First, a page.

You mean to say licensed. Regarding terms, "license" means a government grant for one to perform work. "Certified" means have passed qualifications usually by a non-profit non-legislative body. i.e. doctors need a license to practice, certificate from Microsoft shows you are knowledgable about a specific software (ok there are many pros and cons on this one). Regarding "Engineer" you need to be licensed to practice engineering. In fact you can't call yourself an engineer unless you are licensed. But then, i.e. Silicon Valley, who cares as there's lots of engineers that do engineering. Except for civil engineering, they are very critical and demanding on being licensed.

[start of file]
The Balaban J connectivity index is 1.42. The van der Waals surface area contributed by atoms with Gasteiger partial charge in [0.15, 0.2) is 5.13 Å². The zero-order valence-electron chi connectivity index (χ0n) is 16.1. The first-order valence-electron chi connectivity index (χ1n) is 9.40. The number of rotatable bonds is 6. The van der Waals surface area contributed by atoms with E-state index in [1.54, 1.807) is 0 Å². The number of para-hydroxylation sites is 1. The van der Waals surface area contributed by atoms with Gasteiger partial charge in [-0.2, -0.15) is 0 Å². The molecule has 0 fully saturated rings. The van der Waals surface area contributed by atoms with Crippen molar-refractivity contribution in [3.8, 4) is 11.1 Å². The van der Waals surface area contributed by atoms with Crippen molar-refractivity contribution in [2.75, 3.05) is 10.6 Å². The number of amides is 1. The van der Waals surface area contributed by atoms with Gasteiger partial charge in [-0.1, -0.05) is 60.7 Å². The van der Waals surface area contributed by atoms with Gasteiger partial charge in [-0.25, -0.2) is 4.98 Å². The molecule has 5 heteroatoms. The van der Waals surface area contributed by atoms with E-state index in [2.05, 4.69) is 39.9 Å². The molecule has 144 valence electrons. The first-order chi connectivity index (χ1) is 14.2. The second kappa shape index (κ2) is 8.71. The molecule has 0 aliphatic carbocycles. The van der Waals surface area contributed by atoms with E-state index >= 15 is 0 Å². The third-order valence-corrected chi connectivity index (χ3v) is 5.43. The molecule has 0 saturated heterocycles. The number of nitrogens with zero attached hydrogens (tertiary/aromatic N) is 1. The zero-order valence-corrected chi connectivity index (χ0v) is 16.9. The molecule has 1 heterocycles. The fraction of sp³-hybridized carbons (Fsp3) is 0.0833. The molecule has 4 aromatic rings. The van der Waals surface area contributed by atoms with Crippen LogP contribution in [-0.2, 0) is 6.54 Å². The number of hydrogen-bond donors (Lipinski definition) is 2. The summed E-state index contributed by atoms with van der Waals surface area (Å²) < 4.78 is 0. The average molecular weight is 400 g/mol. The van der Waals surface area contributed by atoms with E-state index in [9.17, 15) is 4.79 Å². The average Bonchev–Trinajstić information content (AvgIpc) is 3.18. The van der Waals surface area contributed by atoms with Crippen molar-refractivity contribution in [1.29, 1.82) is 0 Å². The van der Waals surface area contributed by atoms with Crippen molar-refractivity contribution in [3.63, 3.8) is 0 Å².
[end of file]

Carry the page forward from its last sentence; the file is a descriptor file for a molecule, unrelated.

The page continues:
One thing about being licensed if you screw up, people can contact Dept of Consumer Affairs and make a fuss. They also can find out where you are so before you pound that PE stamp on those drawings, you are probably going to be sure it is all been performed above minimum competency.
But it all comes down to what can you do? Are you competent? Do you know your stuff? Can you address problems to management or the customer so it doesn't end up as surprise disaster? Or are you simply stuck in a Dilbert situation which sounds like many of the programmers were in this healthcare.gov website.